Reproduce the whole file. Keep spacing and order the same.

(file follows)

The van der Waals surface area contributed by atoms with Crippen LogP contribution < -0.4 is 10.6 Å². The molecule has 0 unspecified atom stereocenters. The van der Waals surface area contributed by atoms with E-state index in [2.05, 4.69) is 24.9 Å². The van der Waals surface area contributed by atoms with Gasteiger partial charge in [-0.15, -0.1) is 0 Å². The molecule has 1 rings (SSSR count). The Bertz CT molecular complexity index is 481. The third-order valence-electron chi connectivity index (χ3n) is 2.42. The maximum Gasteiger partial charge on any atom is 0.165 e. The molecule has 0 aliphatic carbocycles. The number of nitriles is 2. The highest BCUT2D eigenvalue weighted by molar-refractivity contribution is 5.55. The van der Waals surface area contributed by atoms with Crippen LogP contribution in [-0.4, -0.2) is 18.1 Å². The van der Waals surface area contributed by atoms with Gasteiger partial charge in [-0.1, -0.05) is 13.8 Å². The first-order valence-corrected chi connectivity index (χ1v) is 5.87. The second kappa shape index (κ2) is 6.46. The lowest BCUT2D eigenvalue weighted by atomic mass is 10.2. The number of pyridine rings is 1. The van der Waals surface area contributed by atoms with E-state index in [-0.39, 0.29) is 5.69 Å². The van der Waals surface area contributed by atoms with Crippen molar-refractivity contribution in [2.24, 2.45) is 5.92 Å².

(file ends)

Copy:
The van der Waals surface area contributed by atoms with Crippen LogP contribution < -0.4 is 10.6 Å². The molecule has 0 unspecified atom stereocenters. The van der Waals surface area contributed by atoms with E-state index in [2.05, 4.69) is 24.9 Å². The van der Waals surface area contributed by atoms with Gasteiger partial charge in [-0.15, -0.1) is 0 Å². The molecule has 1 rings (SSSR count). The Bertz CT molecular complexity index is 481. The third-order valence-electron chi connectivity index (χ3n) is 2.42. The maximum Gasteiger partial charge on any atom is 0.165 e. The molecule has 0 aliphatic carbocycles. The number of nitriles is 2. The highest BCUT2D eigenvalue weighted by molar-refractivity contribution is 5.55. The van der Waals surface area contributed by atoms with Crippen LogP contribution in [-0.4, -0.2) is 18.1 Å². The van der Waals surface area contributed by atoms with Gasteiger partial charge in [-0.1, -0.05) is 13.8 Å². The first-order valence-corrected chi connectivity index (χ1v) is 5.87. The second kappa shape index (κ2) is 6.46. The lowest BCUT2D eigenvalue weighted by atomic mass is 10.2. The number of pyridine rings is 1. The van der Waals surface area contributed by atoms with E-state index in [-0.39, 0.29) is 5.69 Å². The van der Waals surface area contributed by atoms with Crippen molar-refractivity contribution in [2.24, 2.45) is 5.92 Å².